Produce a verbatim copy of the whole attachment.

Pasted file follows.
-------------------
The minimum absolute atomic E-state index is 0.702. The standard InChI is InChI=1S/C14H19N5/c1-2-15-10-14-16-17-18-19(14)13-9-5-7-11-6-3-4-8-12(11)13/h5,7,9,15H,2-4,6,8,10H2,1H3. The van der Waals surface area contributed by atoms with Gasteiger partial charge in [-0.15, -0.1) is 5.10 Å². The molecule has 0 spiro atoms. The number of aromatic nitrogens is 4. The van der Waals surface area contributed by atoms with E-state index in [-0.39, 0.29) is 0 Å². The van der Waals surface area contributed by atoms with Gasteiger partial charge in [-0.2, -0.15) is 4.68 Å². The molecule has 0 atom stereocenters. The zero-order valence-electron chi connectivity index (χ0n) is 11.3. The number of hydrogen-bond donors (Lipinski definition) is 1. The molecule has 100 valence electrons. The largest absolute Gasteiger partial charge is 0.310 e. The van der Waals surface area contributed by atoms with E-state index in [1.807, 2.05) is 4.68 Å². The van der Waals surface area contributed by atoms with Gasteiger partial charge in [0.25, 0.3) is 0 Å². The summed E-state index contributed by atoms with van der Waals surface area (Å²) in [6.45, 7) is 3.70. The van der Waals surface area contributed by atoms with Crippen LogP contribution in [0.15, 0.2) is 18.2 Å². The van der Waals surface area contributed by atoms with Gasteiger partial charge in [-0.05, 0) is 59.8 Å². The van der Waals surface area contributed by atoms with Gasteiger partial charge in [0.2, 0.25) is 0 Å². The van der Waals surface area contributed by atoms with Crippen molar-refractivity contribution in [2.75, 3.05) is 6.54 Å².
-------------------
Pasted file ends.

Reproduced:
The minimum absolute atomic E-state index is 0.702. The standard InChI is InChI=1S/C14H19N5/c1-2-15-10-14-16-17-18-19(14)13-9-5-7-11-6-3-4-8-12(11)13/h5,7,9,15H,2-4,6,8,10H2,1H3. The van der Waals surface area contributed by atoms with Gasteiger partial charge in [-0.15, -0.1) is 5.10 Å². The molecule has 0 spiro atoms. The number of aromatic nitrogens is 4. The van der Waals surface area contributed by atoms with E-state index in [-0.39, 0.29) is 0 Å². The van der Waals surface area contributed by atoms with Gasteiger partial charge in [-0.2, -0.15) is 4.68 Å². The molecule has 0 atom stereocenters. The zero-order valence-electron chi connectivity index (χ0n) is 11.3. The number of hydrogen-bond donors (Lipinski definition) is 1. The molecule has 100 valence electrons. The largest absolute Gasteiger partial charge is 0.310 e. The van der Waals surface area contributed by atoms with E-state index in [1.807, 2.05) is 4.68 Å². The van der Waals surface area contributed by atoms with Gasteiger partial charge in [0.25, 0.3) is 0 Å². The summed E-state index contributed by atoms with van der Waals surface area (Å²) in [6.45, 7) is 3.70. The van der Waals surface area contributed by atoms with Crippen LogP contribution in [0.15, 0.2) is 18.2 Å². The van der Waals surface area contributed by atoms with Gasteiger partial charge in [-0.05, 0) is 59.8 Å². The van der Waals surface area contributed by atoms with Gasteiger partial charge in [0.2, 0.25) is 0 Å². The van der Waals surface area contributed by atoms with Crippen molar-refractivity contribution in [2.75, 3.05) is 6.54 Å².